World War I was a keen effort to lure the masses away from their pursuits in the real sector to pursuits in the government sector, which is to say trench warfare. In the offing, the real sector took a big hit (economic production in France dropped by fully a third from 1914 to 1918).

But it remains the Great Depression that has proven the best thing that has ever happened to government in modern times. To this day, memory of the 1930s is still there in the global psyche, convincing people that the market cannot go on unchecked, that government has to be nice and big in order for there to be prosperity and economic justice.

Cui bono—who benefited—from the Great Depression? Government did. Therefore one should ask, did government procure it? Well, yes,says the most advanced thinking. The monetary, tax, regulatory, spending, and trade-restriction powers were all jacked up as the Great Contraction got going 1929-33. Signals got mixed, “capitalism” got the blame, and we haven’t been able to imagine life without government since.

As he accepted the Nobel Prize in 1999, economist Robbert Mundell said, “The deflation of the 1930s has to be seen, not as a unique ‘crisis of capitalism,’ as the Marxists were prone to say, but as a continuation of a pattern that had appeared with considerable predictability before—whenever countries [read: governments] shift onto or return to a monetary standard.” And then this: “Had the price of gold been raised in the late 1920s, or, alternatively, had the major central banks pursued policies of price stability…there would have been no Great Depression, no Nazi revolution and no World War II.”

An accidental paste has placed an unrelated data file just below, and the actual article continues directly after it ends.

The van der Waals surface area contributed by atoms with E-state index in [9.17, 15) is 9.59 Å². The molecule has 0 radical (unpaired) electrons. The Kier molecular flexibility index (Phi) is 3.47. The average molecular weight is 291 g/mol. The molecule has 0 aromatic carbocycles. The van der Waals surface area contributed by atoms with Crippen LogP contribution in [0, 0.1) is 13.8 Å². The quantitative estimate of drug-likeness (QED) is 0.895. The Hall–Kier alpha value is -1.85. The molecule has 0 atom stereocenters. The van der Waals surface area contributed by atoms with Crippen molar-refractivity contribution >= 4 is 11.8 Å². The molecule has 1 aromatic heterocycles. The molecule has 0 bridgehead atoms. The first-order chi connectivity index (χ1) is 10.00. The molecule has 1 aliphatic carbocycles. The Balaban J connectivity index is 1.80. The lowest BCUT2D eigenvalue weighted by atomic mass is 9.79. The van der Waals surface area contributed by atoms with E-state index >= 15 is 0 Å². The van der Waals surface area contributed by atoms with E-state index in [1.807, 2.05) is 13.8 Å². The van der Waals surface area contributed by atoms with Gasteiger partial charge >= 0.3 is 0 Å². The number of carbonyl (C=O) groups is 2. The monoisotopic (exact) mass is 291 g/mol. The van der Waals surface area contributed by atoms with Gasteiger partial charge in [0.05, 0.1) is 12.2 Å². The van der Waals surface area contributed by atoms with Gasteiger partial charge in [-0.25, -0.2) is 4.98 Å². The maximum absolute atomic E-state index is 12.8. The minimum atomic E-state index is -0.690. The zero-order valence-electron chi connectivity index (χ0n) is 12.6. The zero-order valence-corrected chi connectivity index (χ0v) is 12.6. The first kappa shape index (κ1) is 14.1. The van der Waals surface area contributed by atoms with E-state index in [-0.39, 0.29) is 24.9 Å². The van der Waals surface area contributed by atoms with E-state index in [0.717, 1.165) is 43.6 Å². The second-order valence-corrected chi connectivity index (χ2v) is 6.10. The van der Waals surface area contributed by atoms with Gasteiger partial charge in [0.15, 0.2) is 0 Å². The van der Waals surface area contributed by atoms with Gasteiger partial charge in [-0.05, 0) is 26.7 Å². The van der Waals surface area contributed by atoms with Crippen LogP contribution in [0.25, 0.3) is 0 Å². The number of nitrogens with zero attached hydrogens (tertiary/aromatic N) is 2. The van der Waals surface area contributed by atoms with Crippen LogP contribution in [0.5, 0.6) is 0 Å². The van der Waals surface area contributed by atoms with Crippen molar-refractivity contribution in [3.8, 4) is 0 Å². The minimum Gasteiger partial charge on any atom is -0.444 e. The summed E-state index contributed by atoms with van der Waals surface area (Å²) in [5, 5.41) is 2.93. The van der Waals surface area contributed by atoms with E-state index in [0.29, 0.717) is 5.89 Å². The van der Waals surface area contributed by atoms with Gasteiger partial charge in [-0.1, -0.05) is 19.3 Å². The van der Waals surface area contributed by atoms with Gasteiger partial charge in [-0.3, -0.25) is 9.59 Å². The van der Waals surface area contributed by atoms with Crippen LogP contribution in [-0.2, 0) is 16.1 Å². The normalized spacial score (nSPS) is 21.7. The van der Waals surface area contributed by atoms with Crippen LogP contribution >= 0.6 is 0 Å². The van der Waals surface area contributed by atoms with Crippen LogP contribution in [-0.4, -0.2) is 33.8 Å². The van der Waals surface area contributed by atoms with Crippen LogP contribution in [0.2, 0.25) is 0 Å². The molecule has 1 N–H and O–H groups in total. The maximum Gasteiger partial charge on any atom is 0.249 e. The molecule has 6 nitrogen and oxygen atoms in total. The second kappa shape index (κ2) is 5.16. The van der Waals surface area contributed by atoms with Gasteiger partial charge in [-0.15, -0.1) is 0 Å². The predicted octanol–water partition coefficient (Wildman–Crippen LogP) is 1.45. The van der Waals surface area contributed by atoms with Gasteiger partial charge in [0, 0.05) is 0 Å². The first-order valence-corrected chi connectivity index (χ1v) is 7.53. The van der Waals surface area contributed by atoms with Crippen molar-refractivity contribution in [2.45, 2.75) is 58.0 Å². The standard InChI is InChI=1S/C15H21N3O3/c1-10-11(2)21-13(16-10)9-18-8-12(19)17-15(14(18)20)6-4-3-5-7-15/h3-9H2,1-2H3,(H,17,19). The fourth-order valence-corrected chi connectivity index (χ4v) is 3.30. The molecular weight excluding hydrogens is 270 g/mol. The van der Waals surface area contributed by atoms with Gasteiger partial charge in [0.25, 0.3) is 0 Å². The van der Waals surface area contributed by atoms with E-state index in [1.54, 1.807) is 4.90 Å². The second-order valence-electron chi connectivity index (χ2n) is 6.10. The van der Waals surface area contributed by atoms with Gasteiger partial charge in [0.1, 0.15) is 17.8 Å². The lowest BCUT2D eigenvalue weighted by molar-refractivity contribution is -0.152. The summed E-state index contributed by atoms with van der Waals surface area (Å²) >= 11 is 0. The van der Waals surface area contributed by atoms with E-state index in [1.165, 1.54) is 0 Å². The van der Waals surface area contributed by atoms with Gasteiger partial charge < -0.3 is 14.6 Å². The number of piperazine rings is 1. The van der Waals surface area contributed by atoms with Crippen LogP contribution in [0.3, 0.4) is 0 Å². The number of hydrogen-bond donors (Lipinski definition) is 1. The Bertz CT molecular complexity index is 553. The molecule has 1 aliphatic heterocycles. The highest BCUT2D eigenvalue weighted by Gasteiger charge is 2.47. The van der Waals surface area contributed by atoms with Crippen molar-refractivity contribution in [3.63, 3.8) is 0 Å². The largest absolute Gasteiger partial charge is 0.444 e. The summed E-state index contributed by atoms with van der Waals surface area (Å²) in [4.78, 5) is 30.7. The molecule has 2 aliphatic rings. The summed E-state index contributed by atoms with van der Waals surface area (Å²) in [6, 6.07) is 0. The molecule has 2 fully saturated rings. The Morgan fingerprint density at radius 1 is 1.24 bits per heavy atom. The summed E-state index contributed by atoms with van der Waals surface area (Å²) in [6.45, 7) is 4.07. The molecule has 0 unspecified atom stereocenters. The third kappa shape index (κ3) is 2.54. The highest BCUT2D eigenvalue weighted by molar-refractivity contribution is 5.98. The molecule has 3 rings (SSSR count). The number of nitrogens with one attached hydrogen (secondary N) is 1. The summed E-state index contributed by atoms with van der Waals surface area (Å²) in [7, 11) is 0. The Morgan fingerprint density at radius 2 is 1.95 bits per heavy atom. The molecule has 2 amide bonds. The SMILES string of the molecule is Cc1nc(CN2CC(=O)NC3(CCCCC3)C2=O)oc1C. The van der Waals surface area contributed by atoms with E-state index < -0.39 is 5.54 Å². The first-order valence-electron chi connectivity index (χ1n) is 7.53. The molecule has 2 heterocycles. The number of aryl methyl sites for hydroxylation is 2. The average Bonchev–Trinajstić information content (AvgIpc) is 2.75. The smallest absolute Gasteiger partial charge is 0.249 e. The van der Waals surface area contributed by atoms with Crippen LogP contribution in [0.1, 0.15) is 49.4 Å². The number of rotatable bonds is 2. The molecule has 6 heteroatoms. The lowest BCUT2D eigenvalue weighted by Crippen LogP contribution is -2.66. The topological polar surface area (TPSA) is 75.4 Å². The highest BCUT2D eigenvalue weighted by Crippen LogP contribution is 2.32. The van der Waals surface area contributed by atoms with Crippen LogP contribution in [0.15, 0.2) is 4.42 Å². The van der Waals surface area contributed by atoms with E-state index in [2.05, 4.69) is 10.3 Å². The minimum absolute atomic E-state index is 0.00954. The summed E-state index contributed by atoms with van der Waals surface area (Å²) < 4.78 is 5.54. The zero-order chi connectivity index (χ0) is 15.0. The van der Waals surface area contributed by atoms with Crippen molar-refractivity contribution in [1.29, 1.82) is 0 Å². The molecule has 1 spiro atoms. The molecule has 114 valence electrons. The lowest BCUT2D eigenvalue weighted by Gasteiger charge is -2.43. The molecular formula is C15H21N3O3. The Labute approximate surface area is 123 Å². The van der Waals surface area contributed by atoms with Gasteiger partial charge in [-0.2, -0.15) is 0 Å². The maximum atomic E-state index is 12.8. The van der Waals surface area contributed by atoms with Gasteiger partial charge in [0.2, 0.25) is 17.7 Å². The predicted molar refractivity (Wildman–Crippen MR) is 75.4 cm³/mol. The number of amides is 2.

Interesting. Government could have pursued policies that would have averted the government-engorging events of the 1930s and 1940s. But why would it do that in the face of a real sector with a record of exponential growth? It would have been writing its own death sentence.

Public choice economics has been teaching for half a century now, and care of two Nobel laureates (James Buchanan and Elinor Ostrom, who unaccountably rate no mentions in Piketty’s book), that government’s motives are lower than those of the actors in the real-sector economy. This is so by definition. If an industrial revolution is going on, tossing off abundance like nobody’s business, and you seek out a coercive alternative, something about you is weird and wrong.

The 19th century—Karl Marx’s time—was that of the exponentially-growing economy. The 20th century was that of the government’s wily attempts to regain relevance, at the expense of the fantastic real economy, with world wars and other hideous things thrown in for good measure. We entered the 20thcentury wondering if government really had a purpose, and in the 21st century we are sure it does. Now Thomas Piketty wants to aggrandize the non-real sector with fat taxation.

These are the rules of the jungle—or more properly, the scam of the blob-parasite that’s trying to get by and ruin things in an otherwise wonderful world. Clearheaded Darwinian animals would just expunge this thing and be done with the threat. The challenge of the 21st century will be to see if we have the courage and the foresight—for we certainly have the means—to permit government to expire.